Track 2: Education

Introduction

Other careers in education involve teaching in public or private schools. Secondary schools are common places for historians to teach history or social studies. (Some historians enjoy teaching younger students and choose a career in primary school education.) Teaching high school involves a standardized curriculum, but, there is significant leeway for a teacher to apply their own pedagogical talents, bringing their own style to historical studies. There is also the benefit of being able to teach courses other than history and the possibility of assisting in an array of extracurricular activities, including hobbyist clubs and sporting. Lack of interest among students is a hurdle that any teacher has to overcome, just as university professors do, but in both cases there is the benefit of having a positive impact on students. Teachers can be a significant source of positive inspiration for the students they work with so closely every day.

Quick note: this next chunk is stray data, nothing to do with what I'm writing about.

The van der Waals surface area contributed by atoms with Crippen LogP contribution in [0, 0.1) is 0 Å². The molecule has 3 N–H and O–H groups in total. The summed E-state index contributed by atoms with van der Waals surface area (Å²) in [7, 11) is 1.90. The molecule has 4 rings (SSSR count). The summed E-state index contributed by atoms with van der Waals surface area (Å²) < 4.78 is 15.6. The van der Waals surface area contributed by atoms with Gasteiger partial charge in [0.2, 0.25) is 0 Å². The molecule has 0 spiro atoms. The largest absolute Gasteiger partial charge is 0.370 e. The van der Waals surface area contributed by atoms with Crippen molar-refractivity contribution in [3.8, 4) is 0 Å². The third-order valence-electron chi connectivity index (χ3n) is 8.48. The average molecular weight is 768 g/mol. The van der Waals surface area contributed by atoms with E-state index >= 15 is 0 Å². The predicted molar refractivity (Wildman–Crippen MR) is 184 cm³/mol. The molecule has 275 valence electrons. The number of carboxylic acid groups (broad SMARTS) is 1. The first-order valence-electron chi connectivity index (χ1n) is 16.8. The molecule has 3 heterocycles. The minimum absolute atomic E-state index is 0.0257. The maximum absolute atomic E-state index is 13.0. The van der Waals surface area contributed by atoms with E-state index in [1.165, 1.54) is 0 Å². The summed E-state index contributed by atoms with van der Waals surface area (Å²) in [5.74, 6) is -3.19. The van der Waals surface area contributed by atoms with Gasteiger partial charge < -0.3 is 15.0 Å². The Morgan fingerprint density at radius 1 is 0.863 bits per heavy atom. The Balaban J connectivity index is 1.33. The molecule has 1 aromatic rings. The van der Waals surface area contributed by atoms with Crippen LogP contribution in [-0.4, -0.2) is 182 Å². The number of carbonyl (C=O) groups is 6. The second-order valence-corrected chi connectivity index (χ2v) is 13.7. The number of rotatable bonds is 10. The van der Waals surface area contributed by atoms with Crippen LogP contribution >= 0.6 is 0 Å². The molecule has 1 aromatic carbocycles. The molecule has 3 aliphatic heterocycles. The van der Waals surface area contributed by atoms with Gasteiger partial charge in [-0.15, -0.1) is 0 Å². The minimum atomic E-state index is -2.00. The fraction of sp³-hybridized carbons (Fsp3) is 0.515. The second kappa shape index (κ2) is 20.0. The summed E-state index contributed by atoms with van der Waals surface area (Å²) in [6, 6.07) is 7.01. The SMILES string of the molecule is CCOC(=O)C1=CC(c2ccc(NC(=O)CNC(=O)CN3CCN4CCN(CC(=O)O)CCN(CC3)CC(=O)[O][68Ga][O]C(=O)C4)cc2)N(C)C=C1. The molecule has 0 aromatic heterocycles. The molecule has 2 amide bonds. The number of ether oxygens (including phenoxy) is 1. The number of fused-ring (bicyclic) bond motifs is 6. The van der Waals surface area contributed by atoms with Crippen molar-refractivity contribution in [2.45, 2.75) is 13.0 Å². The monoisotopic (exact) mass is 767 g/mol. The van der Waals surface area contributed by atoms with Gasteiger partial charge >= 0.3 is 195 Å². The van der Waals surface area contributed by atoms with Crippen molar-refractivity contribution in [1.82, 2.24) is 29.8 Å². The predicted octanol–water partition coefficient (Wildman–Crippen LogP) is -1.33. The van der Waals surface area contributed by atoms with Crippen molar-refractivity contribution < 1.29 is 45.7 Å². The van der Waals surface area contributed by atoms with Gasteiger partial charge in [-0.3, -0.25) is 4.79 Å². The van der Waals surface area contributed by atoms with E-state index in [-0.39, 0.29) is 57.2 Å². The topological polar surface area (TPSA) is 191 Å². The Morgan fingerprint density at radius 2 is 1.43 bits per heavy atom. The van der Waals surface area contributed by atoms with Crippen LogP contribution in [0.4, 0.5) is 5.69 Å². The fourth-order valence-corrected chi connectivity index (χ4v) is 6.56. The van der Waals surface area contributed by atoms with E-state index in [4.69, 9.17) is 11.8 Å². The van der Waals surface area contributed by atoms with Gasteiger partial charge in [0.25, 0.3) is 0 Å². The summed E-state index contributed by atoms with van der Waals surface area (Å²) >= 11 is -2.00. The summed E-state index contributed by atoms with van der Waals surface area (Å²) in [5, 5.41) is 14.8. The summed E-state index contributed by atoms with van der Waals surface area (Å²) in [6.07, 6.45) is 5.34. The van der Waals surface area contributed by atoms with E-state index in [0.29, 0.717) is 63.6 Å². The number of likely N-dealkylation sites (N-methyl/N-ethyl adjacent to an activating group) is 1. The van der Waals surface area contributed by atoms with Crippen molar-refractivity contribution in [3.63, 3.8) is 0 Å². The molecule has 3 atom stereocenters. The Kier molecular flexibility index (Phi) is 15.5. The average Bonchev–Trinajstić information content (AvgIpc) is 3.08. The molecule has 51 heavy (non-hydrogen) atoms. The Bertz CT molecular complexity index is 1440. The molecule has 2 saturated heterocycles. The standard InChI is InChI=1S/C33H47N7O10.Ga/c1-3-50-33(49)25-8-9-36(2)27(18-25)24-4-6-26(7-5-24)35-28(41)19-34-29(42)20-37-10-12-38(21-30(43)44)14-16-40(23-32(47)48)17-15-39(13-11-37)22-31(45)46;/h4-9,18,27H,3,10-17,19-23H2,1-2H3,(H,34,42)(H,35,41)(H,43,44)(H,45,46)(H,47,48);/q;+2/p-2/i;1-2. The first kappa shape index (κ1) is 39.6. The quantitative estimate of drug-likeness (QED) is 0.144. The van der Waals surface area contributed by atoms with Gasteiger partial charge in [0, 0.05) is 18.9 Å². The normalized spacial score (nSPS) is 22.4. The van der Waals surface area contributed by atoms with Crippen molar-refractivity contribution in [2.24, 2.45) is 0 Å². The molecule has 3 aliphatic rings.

Other education-related careers that historians can pursue are in university administration, program development, and community outreach. If you thrive on organization, love working with students and faculty, and prefer a regular working schedule (that perhaps enables you to continue to pursue your own research on the side), this is a solid career choice.

Additional educational roles can be found in historical interpretation, museum work, new media and exhibition curating, all of which are outlined in other sections of this career guide.

 

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